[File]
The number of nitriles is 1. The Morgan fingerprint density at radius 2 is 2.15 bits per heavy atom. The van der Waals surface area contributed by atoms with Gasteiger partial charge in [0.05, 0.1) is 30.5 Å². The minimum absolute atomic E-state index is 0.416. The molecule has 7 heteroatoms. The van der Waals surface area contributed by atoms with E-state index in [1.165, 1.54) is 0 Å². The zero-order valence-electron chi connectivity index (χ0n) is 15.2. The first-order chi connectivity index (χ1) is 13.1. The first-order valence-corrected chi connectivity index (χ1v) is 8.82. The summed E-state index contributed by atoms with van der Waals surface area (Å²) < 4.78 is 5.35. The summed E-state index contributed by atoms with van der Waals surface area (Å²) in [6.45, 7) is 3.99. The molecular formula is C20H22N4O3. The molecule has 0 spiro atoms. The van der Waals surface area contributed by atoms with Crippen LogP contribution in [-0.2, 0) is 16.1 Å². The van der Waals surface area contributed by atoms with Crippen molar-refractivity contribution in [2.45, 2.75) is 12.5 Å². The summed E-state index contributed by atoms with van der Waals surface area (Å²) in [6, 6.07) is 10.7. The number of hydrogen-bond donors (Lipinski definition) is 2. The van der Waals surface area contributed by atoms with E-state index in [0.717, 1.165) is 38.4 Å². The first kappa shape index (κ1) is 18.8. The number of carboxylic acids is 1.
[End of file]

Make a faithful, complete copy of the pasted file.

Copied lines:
The number of nitriles is 1. The Morgan fingerprint density at radius 2 is 2.15 bits per heavy atom. The van der Waals surface area contributed by atoms with Gasteiger partial charge in [0.05, 0.1) is 30.5 Å². The minimum absolute atomic E-state index is 0.416. The molecule has 7 heteroatoms. The van der Waals surface area contributed by atoms with E-state index in [1.165, 1.54) is 0 Å². The zero-order valence-electron chi connectivity index (χ0n) is 15.2. The first-order chi connectivity index (χ1) is 13.1. The first-order valence-corrected chi connectivity index (χ1v) is 8.82. The summed E-state index contributed by atoms with van der Waals surface area (Å²) < 4.78 is 5.35. The summed E-state index contributed by atoms with van der Waals surface area (Å²) in [6.45, 7) is 3.99. The molecular formula is C20H22N4O3. The molecule has 0 spiro atoms. The van der Waals surface area contributed by atoms with Crippen LogP contribution in [-0.2, 0) is 16.1 Å². The van der Waals surface area contributed by atoms with Crippen molar-refractivity contribution in [2.45, 2.75) is 12.5 Å². The summed E-state index contributed by atoms with van der Waals surface area (Å²) in [6, 6.07) is 10.7. The number of hydrogen-bond donors (Lipinski definition) is 2. The van der Waals surface area contributed by atoms with E-state index in [0.717, 1.165) is 38.4 Å². The first kappa shape index (κ1) is 18.8. The number of carboxylic acids is 1.